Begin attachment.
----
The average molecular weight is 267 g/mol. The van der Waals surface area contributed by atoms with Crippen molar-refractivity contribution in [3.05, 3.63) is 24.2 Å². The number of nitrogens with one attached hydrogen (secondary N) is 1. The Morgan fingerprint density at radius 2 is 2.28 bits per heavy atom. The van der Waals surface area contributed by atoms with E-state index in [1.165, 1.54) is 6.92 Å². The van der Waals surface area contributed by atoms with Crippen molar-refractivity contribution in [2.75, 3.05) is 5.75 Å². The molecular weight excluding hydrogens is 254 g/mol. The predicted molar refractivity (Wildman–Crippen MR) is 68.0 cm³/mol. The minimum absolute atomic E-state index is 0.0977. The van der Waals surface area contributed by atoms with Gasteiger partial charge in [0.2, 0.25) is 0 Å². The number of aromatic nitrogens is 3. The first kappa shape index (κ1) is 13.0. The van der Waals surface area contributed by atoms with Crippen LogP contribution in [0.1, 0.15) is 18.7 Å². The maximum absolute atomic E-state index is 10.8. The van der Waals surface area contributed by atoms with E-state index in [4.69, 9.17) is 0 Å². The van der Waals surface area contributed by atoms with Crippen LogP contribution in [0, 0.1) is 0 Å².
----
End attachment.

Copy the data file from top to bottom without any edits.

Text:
The average molecular weight is 267 g/mol. The van der Waals surface area contributed by atoms with Crippen molar-refractivity contribution in [3.05, 3.63) is 24.2 Å². The number of nitrogens with one attached hydrogen (secondary N) is 1. The Morgan fingerprint density at radius 2 is 2.28 bits per heavy atom. The van der Waals surface area contributed by atoms with E-state index in [1.165, 1.54) is 6.92 Å². The van der Waals surface area contributed by atoms with Crippen molar-refractivity contribution in [2.75, 3.05) is 5.75 Å². The molecular weight excluding hydrogens is 254 g/mol. The predicted molar refractivity (Wildman–Crippen MR) is 68.0 cm³/mol. The minimum absolute atomic E-state index is 0.0977. The van der Waals surface area contributed by atoms with Gasteiger partial charge in [0.2, 0.25) is 0 Å². The number of aromatic nitrogens is 3. The first kappa shape index (κ1) is 13.0. The van der Waals surface area contributed by atoms with Crippen LogP contribution in [0.1, 0.15) is 18.7 Å². The maximum absolute atomic E-state index is 10.8. The van der Waals surface area contributed by atoms with E-state index in [4.69, 9.17) is 0 Å². The van der Waals surface area contributed by atoms with Crippen LogP contribution in [0, 0.1) is 0 Å².